The Securities Appellate Tribunal (SAT) recently quashed a SEBI order banning Future Retail chairperson and some other promoters from the securities market for one year in an insider trading case.
About Securities Appellate Tribunal (SAT)
- It is formed as a statutory and autonomous body as per the provisions of the Securities and Exchange Board of India (SEBI) Act, 1992.
- It was mainly established to hear appeals against orders passed by the SEBI or by an adjudicating officer under the SEBI Act.
- The SAT hears appeals against the following orders:
- Orders issued by the Insurance Regulatory and Development Authority of India (IRDAI) in relation to cases filed before it.
- Orders issued by the Pension Fund Regulatory and Development Authority (PFRDA) in relation to cases filed before it.
- Hear the orders passed by SEBI.
- Composition: SAT consists of one Presiding Officer and such number of Judicial and Technical members as the Central Government may determine.
- The person so appointed as the presiding Officer should meet the following requirements:
- The retired or sitting judge of the Supreme Court
- Chief Justice of the High Court
- Judge of the High Court, who has completed at least seven years of service as a judge in a high court.
- Judicial Member: Judge of the High Court for at least five years of service
- Technical Member:
- Secretary or an Additional Secretary in the Ministry or Department of the Central Government or any equivalent post in the Central Government or a State Government; or
- Person of proven ability, integrity, and standing, having special knowledge and professional experience of not less than 15 years in the financial sector, including the securities market, pension funds, commodity derivatives, or insurance.
- The Presiding Officer and Judicial Members shall be appointed by the Central Government in consultation with the Chief Justice of India or its nominee.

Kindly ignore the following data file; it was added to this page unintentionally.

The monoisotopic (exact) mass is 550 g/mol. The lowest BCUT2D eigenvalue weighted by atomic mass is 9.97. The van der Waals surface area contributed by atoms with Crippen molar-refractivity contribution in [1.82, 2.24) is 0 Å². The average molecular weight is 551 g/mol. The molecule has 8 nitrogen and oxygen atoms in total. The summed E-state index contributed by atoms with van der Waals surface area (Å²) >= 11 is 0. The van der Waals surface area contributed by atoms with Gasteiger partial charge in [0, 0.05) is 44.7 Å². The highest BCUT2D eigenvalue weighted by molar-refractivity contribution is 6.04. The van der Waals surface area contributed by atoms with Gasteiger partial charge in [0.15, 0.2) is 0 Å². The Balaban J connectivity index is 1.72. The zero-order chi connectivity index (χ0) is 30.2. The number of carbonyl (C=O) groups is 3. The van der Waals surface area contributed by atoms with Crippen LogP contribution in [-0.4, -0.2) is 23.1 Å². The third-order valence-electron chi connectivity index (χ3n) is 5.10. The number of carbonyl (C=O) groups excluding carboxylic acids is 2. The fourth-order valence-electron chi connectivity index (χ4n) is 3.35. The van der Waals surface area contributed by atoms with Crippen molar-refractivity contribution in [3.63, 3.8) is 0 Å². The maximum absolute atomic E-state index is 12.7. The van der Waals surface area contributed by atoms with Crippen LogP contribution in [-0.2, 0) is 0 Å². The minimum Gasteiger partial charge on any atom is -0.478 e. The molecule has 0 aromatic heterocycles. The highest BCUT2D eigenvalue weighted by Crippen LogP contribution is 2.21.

- Tenure: The tenure for the Presiding Officer and other members will be five years from the date of appointment, and they shall be eligible for re-appointment for another term of maximum five years.
- However, no presiding officer or member shall hold office after he/she has attained the age of 70.
- SAT has the same powers as vested in a civil court under the code of civil procedure while trying a suit.
- Who can make an appeal?
- Every person aggrieved by the order of the SEBI or adjudicating officer is liable to make an appeal to the SAT.
- No appeal can be made to the SAT against any order made with the consent of the parties.
- Appeal against the orders of the SAT:
- Every person aggrieved by any order or decision of SAT can file an appeal to the Supreme Court.
- An appeal can only be made on any question of law.
Q1) What is the Securities and Exchange Board of India (SEBI)?
The SEBI is a statutory regulatory body established by the Government of India in 1992. It was given statutory powers through the SEBI Act, 1992. It aims to regulate the securities market in India and protect the interests of investors in securities.